British Columbia: A middle-aged Victoria woman is suing two denture product companies, claiming their goods caused her to experience tremors, pain and difficulty walking. Both PoliGrip and Fixodent contained zinc, though her lawyer claims their instructions didn’t tell users how much to use. Excessive zinc consumption can interfere with the absorption of copper, and a copper deficiency can cause neurodegeneration. After taking medical leave from her job, the woman is now working reduced hours. In February, PoliGrip’s maker announced it would reformulate the product without zinc.
Alberta: An Edmonton man is suing the German airline Lufthansa for $86,000, claiming that, after booking a flight to Kinshasa in the Democratic Republic of Congo, he was flown instead to Gabon’s capital Libreville and “abandoned.” Without an entry visa, he was detained by police, the statement of claim states. Three days later he was able to leave for Kinshasa but says that his luggage didn’t make the trip. No statement of defence has been filed by the air carrier.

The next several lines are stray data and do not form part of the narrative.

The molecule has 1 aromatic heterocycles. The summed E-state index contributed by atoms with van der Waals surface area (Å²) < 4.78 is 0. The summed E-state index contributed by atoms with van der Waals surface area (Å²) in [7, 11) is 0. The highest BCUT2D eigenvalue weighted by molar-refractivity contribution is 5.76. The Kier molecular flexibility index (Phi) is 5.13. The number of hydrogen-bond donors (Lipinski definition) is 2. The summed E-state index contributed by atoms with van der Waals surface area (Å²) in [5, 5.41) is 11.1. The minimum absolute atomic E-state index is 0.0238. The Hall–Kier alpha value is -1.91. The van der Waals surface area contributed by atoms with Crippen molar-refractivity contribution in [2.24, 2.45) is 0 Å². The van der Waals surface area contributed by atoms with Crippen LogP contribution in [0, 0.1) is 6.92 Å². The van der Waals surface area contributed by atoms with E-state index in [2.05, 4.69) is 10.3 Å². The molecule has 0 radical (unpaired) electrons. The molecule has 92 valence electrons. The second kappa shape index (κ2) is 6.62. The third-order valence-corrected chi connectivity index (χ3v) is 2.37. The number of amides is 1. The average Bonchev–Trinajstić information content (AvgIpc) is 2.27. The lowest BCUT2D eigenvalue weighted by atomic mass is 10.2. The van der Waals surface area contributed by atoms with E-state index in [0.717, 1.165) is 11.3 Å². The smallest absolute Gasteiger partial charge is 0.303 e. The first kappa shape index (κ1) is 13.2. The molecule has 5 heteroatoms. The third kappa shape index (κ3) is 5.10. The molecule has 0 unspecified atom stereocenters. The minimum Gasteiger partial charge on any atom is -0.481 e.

Manitoba: The construction of a bike path on Winnipeg’s Assiniboine Avenue has caused headaches for local businessmen. Now, a group of them are suing the city to get the work stopped. During the development, the city changed the direction of several streets in the area. The businesses say the result is traffic gridlock, which has impeded access for emergency vehicles and hurt business income. The $120,000 bike lane will likely be finished before they get a court date.
Ontario: A Cambridge man says he’s the rightful owner of a $21.5-million winning lottery ticket and is suing a convenience store owner who claimed the ticket and the Ontario Lottery and Gaming Corp. for the money. The saga started in July 2006 when the man checked a ticket at a store and, he claims, was told it wasn’t a winner. The lottery corporation is reviewing the lawsuit.